wed 22/05/2019

Hoobastank, P O D , Alien Ant Farm, KOKO | reviews, news & interviews

Hoobastank, P.O.D., Alien Ant Farm, KOKO

Hoobastank, P.O.D., Alien Ant Farm, KOKO

Triple-headed metal package thrills fans into a frenzy

Christian metallers P.O.D. give it some attitude

It was a strange atmosphere inside Camden’s KOKO last night, like a very particular nu metal subgroup of 2003 having a reunion. There was no one under the age of 20 but there were still dreadlocks and beards aplenty. First up on this nostalgia-fest were Alien Ant Farm, the American rock band who formed in 1995 in Riverside, California. By the time the band come out on stage, the crowd has had time to buy a few warm, over-priced beers and are ready to let loose.

As they launch into “Wish” there’s a surge of excitement, with grown men and women suddenly reverting to awkward angst-ridden teenagers. Lead singer Dryden Mitchell wishes everyone a happy birthday before the excitable crowd go wild for “Movies”, followed by “Courage” and “What I Feel Is Mine”. A short rambling interlude about MTV no longer playing music videos is followed by “These Days”.

Robb says he 'doesn't feel old', and the crowd are staunchly not succumbing to age either

The warmed-up crowd are thanked repeatedly for being there early before they dedicate “Attitude” to Mitchell’s mother. Suddenly we are thrown back into the music with “Simpatico” and “S.S. Recognize” before they play the one song everyone's been waiting to hear – their cover of Michael Jackson’s “Smooth Criminal”. The delighted crowd surge and dance, beers and elbows going in all directions.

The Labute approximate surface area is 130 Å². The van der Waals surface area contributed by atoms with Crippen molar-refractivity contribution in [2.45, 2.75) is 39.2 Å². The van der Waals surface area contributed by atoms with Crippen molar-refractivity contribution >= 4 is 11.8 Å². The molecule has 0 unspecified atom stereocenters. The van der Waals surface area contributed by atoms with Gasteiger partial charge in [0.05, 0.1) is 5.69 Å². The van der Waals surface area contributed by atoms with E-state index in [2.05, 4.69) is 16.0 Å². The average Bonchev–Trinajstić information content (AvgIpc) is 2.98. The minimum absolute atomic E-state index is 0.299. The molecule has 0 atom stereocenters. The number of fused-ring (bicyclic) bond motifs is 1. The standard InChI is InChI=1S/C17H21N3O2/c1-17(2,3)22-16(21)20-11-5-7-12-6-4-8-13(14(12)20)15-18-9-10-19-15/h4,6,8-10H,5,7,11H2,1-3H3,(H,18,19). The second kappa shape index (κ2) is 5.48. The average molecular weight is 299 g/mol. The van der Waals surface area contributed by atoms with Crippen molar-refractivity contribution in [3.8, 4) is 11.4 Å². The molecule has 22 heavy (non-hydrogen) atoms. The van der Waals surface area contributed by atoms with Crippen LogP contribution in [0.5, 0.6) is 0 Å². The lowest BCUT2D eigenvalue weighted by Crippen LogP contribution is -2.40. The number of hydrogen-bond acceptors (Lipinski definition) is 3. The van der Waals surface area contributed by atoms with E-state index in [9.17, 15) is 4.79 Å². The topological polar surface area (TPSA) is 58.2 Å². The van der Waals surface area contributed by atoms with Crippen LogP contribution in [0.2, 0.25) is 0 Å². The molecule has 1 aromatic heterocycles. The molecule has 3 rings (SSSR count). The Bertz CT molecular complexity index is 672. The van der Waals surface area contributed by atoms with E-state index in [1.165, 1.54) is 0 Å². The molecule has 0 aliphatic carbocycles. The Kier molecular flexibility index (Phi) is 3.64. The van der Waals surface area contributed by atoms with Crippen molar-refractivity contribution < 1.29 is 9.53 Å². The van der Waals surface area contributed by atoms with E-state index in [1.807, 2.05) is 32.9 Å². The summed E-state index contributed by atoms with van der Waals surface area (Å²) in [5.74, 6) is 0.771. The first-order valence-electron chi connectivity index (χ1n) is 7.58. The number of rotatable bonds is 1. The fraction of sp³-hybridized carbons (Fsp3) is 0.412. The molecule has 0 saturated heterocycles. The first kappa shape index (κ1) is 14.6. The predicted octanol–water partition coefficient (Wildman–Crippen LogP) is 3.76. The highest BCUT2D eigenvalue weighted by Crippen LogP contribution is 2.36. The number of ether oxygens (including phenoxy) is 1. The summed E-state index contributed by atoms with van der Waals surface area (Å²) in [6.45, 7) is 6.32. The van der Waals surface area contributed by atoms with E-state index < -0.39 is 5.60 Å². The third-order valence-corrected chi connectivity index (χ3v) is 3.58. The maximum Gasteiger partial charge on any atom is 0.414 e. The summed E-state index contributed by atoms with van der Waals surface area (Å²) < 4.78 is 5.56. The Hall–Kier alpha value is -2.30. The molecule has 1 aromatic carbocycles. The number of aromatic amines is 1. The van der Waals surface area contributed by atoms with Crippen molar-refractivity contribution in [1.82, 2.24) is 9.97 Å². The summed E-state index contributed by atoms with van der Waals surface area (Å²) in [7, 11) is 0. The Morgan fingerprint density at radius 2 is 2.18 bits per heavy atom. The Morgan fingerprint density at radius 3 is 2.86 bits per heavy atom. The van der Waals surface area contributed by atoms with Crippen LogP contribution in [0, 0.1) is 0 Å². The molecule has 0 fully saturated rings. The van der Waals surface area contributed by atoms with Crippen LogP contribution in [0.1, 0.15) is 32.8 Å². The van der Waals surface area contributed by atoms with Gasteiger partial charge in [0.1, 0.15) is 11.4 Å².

From the eager chatter in the crowd, P.O.D. are the band everyone has really come to see. The standing area grows busier and hotter as people push forward for the American Christian Nu Metal band who formed in 1992. Straight in with “Murdered Love”, followed by crowd-rouser “Boom”. More people are cramming themselves in and pushing forward to sing-a-long as Sandoval climbs up on a barrier and screams into the feverish audience. “Lost In Forever” is followed by Bob Marley's “Get Up, Stand Up”. Continuing the reggae/metal mash-up the band play “Roots in Stereo” before the slightly crazed crowd are rewarded with the 2001 hit “Youth Of The Nation”. There are a few more reggae interludes before they end their set with “Alive” to raucous cheers and a mighty audience sing-along.

The manic crowd have cleared and calmed a little by the time multi-million-selling Californian alt-rockers Hoobastank take the stage and fill the venue with an angst-inducing “Crawling In The Dark”. The mass of bodies move to the rhythm of the strobe light for “Inside Of You” and “Right Before Your Eyes”. The compliant audience split into two halves during “My Turn”, each half screaming and harmonising their respective parts. The crowd has thinned even more now but the fans that are left more than make up for it, apparently having the time of their lives. “This Is Gonna Hurt” is followed by Robb talking about the nostalgia in Hoobastank’s music, although he says he “doesn’t feel old”, and there’s overwhelming sense that the crowd are staunchly not succumbing to age either. The opening bars of “The Reason” riff out across the venue, then everyone cheers at the closer, 2003’s “Out Of Control”.

There were a few glitches with the sound throughout the evening, but as the remaining crowd leave, dripping with sweat, it’s clear this sold-out high energy show has hit the button, giving them exactly what they were after.

Overleaf: Watch 20 minutes of Hoobastank live on MTV2

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